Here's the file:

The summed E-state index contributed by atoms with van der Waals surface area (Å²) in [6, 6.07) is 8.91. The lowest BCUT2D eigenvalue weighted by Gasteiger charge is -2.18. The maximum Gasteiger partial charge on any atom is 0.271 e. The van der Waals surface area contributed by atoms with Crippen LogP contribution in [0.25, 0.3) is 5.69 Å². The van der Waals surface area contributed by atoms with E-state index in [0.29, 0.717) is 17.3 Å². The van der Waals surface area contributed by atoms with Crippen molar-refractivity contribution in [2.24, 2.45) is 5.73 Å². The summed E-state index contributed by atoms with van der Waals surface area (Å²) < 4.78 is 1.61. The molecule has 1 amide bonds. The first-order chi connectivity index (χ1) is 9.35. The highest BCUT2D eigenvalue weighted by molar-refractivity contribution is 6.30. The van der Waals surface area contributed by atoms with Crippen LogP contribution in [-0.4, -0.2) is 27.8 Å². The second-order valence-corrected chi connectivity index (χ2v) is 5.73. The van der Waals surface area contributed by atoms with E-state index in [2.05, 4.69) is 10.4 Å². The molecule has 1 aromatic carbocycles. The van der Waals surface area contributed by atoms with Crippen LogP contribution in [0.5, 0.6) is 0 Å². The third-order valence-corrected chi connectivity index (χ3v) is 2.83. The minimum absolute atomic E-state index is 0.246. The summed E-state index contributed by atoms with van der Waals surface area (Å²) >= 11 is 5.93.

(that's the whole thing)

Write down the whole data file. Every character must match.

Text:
The summed E-state index contributed by atoms with van der Waals surface area (Å²) in [6, 6.07) is 8.91. The lowest BCUT2D eigenvalue weighted by Gasteiger charge is -2.18. The maximum Gasteiger partial charge on any atom is 0.271 e. The van der Waals surface area contributed by atoms with Crippen LogP contribution in [0.25, 0.3) is 5.69 Å². The van der Waals surface area contributed by atoms with E-state index in [0.29, 0.717) is 17.3 Å². The van der Waals surface area contributed by atoms with Crippen molar-refractivity contribution in [2.24, 2.45) is 5.73 Å². The summed E-state index contributed by atoms with van der Waals surface area (Å²) < 4.78 is 1.61. The molecule has 1 amide bonds. The first-order chi connectivity index (χ1) is 9.35. The highest BCUT2D eigenvalue weighted by molar-refractivity contribution is 6.30. The van der Waals surface area contributed by atoms with Crippen LogP contribution in [-0.4, -0.2) is 27.8 Å². The second-order valence-corrected chi connectivity index (χ2v) is 5.73. The van der Waals surface area contributed by atoms with E-state index in [2.05, 4.69) is 10.4 Å². The molecule has 1 aromatic carbocycles. The van der Waals surface area contributed by atoms with Crippen LogP contribution in [0.5, 0.6) is 0 Å². The third-order valence-corrected chi connectivity index (χ3v) is 2.83. The minimum absolute atomic E-state index is 0.246. The summed E-state index contributed by atoms with van der Waals surface area (Å²) >= 11 is 5.93.